Now, as I write this, we’re in the grip of an ice storm, and life is forced to slow down a bit. This is the exception, though, not the rule at all. Life doesn’t slow down here. There is no season of rest, no season of early darkness in which to drink cider and talk with friends and family, no easy time to catch up on your reading by the dim light. All of those things that I never thought that I would miss, I now do. And, while snow is not among them, the quiet that results from it is.
Perhaps it’s an overly positive recollection of an area with which I was quite enamored. I miss New England so much it hurts some days, and I remember the times that we had there during the harsh winters…much harsher than the ones that I experienced as a child. It’s a season of life that’s important, one that I didn’t truly miss until I had experienced it. There’s much to be said for slowing down, for pausing, for appreciating the seasonal flow of the life around us.
Could it be that I miss the snow?
I should probably stop just short of admitting that…
My rating: 2 of 5 stars
The Black Widow has long been one of my favorite characters in the Marvel Universe. Before the world at large was introduced to her in Iron Man 2, I was reading her adventures. I was thrilled to have her introduced into the cinematic canon because she’s a strong female character, a hero of tragic origin with a darkness that brings an enormous amount of depth to her stories. Natasha Romanoff has been involved in many adventures within Marvel comics through the decades, playing an important part in various continuities. I hadn’t read the Deadly Origin issues, though, and I was looking forward, as I always do, to reading anything Black Widow when I picked this collection up at my local bookstore.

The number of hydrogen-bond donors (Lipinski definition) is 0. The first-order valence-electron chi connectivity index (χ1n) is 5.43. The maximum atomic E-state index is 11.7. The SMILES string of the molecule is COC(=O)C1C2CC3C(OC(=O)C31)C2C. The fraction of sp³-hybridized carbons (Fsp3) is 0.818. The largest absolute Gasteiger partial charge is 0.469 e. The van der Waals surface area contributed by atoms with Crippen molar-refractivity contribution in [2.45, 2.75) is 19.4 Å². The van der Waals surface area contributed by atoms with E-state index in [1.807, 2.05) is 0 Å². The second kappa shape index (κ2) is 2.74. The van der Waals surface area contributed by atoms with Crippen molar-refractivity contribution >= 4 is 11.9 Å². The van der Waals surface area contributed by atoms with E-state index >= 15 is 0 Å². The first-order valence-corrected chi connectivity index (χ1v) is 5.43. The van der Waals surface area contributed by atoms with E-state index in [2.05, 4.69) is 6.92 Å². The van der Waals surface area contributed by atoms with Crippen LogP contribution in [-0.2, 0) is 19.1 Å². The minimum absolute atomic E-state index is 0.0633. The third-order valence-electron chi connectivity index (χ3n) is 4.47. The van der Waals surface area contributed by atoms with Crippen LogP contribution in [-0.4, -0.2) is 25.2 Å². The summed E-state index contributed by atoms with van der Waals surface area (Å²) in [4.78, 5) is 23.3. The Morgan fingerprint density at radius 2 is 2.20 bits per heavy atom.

This story alternates between a plot called the “Icepick Protocol” to kill everyone that Romanoff loves and hinging around the man who was a father figure to her, Ivan…and flashbacks to her past, from her origins as part of the Red Room through her involvement in the Civil War story arc. This is the retconned history for the Black Widow, in which biotechnological enhancements prolong her life substantially, and thus she has lived through a great deal. We see her husband, the Red Guardian, and other interesting glimpses into the Widow’s past that has crafted her into the strong and fractured character that she is. The flashbacks seemed to be well-paced within the context of the rest of the story to me, but the dialogue seemed out of character in both present and past on many occasions. The sweep of the story is too broad for so confined a collection…we’re simply covering too much of Romanoff’s life because we have to see how it collides with present events. The present events are then reduced to a cacophony of violent confrontations that don’t leave room for the sort of character evolution that I would hope to see in an origin story.